The NC Council of Churches is proud to publish a brand new e-book collection of testimonies from Moral Mondays. With 32 short vignettes from North Carolinians across the state, Voices of Moral Mondays tells the story of everyday folks being motivated to speak out on account of their faith. Many, though not all, of the accounts describe what it was like to engage in civil disobedience and be arrested by the authorities. Click here to download the free e-book.
By Rebecca Cary, St. Philip’s Episcopal Church, Durham
During the past winter and spring, as I followed the news, I grew increasingly dispirited. Our state government was taking more and more actions that I believed, as a Christian, to be fundamentally unjust. Christ healed the sick and fed the hungry. The legislature was blocking access to Medicaid and taking benefits away from those who had little, and claiming to be helping our state by doing so.
These actions are not only morally wrong, they are financially absurd. People receiving the Earned Income Tax Credit are spending the money it saves them, on necessities like food, clothes, and rent. Those few families previously subject to the state’s estate tax are unlikely to be feeding the money they save directly into the local economy. Money spent locally on necessities helps create jobs in our communities. Money invested in the stock market does not.
I started hearing about Moral Mondays. A group of religious leaders was organizing demonstrations. People were being arrested. I was teaching summer school until 4:45 on Mondays, so while it was interesting, I didn’t think about it as something I could do. Then my schedule changed. Suddenly, I was going to be able to go if I wanted to. But I was uncertain, and a little scared – how did things work? Would I be arrested? When and where and how long is it, how do I get there, where do I park?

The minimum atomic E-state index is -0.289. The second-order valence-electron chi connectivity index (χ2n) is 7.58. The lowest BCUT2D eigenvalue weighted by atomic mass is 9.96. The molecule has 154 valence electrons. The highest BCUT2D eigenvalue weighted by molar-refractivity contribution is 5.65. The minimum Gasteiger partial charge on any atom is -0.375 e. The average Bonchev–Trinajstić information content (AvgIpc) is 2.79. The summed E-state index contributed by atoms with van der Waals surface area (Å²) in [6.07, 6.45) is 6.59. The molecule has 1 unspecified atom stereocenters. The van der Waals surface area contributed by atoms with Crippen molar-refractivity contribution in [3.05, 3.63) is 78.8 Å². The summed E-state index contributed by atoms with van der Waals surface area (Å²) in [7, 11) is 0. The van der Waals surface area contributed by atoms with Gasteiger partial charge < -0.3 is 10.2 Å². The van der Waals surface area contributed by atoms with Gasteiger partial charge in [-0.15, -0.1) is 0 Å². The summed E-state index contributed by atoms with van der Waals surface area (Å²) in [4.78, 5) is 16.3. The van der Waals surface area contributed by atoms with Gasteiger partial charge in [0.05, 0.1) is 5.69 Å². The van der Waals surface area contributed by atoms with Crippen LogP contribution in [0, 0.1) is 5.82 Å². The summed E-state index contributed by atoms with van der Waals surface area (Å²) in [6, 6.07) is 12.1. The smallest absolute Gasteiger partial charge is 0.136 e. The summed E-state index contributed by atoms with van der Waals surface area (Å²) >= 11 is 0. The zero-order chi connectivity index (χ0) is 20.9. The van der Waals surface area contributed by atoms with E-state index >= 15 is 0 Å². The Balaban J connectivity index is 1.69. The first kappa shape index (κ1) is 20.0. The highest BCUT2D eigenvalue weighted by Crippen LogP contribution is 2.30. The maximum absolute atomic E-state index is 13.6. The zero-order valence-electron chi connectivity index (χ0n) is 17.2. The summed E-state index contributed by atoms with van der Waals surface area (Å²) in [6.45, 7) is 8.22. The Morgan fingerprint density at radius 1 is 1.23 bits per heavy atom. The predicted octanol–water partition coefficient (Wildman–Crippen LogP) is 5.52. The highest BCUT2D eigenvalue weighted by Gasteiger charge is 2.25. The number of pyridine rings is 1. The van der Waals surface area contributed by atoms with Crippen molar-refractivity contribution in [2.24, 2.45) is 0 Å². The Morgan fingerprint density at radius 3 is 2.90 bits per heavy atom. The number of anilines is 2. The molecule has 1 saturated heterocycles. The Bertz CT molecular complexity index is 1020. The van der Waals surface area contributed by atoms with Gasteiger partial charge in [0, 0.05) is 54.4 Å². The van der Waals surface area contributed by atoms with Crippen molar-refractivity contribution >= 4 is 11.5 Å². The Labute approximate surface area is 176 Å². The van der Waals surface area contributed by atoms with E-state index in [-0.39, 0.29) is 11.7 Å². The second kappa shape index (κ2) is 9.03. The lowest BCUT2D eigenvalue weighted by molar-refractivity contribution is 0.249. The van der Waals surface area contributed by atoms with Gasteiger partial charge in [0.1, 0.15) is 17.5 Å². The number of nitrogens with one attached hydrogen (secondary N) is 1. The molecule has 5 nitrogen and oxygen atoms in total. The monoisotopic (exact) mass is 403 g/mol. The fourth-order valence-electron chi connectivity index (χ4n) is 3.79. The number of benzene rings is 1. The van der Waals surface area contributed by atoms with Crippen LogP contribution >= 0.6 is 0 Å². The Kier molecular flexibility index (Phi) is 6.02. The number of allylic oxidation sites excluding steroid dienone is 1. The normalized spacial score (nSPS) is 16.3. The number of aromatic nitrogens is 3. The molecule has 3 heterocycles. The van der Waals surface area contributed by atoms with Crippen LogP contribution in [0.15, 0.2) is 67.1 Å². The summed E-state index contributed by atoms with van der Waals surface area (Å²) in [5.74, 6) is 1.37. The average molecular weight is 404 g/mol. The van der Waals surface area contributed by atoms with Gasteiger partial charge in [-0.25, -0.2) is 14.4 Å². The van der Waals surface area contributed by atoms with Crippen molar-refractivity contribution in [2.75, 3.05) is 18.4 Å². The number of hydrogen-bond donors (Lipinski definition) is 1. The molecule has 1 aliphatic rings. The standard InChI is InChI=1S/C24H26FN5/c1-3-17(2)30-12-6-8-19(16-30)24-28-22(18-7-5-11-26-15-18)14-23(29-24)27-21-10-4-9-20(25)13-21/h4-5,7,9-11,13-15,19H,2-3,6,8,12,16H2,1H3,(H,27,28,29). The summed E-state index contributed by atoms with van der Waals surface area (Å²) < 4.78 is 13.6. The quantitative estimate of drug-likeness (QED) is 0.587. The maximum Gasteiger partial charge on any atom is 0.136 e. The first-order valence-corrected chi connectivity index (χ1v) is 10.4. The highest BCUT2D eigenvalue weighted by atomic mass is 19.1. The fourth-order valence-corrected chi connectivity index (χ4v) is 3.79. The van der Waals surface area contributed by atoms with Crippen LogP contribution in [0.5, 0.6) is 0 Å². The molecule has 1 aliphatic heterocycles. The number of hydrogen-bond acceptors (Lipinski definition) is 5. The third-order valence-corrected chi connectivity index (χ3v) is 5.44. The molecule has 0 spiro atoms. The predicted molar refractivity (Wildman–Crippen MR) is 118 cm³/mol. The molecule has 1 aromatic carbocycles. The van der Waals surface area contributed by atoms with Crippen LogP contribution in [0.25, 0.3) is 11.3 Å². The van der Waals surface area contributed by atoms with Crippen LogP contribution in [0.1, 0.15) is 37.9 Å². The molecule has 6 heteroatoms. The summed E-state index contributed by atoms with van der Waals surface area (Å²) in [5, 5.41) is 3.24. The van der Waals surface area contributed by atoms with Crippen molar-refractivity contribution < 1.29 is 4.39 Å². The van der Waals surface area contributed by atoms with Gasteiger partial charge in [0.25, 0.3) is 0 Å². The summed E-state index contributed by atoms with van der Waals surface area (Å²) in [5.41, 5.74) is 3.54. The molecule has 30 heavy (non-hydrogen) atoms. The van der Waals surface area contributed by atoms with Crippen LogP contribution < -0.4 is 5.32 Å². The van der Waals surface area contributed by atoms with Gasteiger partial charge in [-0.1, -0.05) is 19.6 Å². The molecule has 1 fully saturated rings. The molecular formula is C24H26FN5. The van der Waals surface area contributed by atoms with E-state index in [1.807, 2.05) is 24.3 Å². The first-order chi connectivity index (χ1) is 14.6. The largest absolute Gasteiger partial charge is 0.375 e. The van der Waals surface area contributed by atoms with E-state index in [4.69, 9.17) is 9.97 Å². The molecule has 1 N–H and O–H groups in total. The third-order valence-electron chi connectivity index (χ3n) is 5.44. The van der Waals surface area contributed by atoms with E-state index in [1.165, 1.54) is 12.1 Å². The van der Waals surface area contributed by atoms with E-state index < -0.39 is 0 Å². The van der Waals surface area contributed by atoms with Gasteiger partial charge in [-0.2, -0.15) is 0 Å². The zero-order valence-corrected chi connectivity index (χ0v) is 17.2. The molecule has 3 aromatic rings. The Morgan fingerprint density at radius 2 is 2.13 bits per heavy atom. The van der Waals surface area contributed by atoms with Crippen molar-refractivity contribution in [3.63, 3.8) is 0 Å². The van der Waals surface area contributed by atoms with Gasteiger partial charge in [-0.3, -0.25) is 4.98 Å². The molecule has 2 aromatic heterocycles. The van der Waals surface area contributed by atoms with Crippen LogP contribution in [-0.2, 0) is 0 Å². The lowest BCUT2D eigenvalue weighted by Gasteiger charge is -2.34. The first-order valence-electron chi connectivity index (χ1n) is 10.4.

Serendipitously, just as my schedule changed, my church announced an adult forum where people who had been going to Moral Mondays, including two women who had been arrested, would talk about their experiences and answer any questions people had. I went, and what I heard gave me confidence, and I felt called to join my fellow parishioners. The very next day, June 17, I went over to Raleigh with another woman from my church.
Standing there on Halifax Mall, in the heat and the threat of rain, I felt hope. All around me were people who felt like I did. I wasn’t alone anymore. I was part of an “us.” And as I talked to people about my experience, I came to realize that I knew dozens of people who agreed with us, that the increasing crowds on Halifax Mall represented a much larger community formed of many smaller groups uniting in common purpose. I saw migrant workers and union organizers out in the rain or the blazing summer sun vocally defending my right to choose, and marriage equality activists doing the same in defense of labor rights, and NAACP organizers protesting discrimination against LGBT people, and white feminists denouncing the repeal of the Racial Justice Act.
Not only was I no longer alone, I no longer felt powerless. If our community could hold together, through love of justice and God and each other, we could change things. We could register voters, get people to the polls, make sure they had ID. And we will do that. And eventually, together, we will win.